Shin splints are a common problem faced by athletes and non-athletes alike. Known medically as medial tibial stress syndrome, shin splints are a result of microtears affecting the connective tissues that attach muscle to bone.
If You Have Shin Splints
Runners—especially those who are inexperienced—often get shin splints when they ramp up their activity level without the proper training or footwear.
It’s important to increase the speed, intensity and duration of your workouts gradually so you can avoid shin splints and other sports injuries.
Shin Splints Treatment at Inspira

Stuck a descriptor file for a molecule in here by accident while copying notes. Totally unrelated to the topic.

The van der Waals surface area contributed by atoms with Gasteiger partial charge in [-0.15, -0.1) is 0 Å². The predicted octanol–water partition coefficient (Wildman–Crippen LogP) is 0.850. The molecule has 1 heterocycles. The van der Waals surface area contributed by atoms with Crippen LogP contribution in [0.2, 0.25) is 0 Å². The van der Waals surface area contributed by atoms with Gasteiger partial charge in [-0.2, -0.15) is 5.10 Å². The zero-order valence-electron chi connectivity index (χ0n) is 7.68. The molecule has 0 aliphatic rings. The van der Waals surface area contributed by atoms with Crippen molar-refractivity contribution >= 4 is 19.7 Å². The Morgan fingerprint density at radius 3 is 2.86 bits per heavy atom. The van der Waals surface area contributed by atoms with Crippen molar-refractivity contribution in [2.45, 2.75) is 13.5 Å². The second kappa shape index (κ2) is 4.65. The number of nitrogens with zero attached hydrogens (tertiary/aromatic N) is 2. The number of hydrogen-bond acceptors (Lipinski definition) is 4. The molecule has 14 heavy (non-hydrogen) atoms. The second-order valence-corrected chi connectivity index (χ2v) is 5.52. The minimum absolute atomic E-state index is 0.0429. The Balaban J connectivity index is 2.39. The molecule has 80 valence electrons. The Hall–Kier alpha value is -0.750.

Though they can be quite painful, shin splints typically heal on their own. If you experience shin splints regularly, your health care provider may conduct a physical examination that includes observing how you run. X-rays or bone scans may be necessary to determine if fractures are present. Getting rest and icing your shins can help alleviate much of the initial pain. Insoles or orthotic shoe inserts can help correct the issue and prevent it from happening in the future.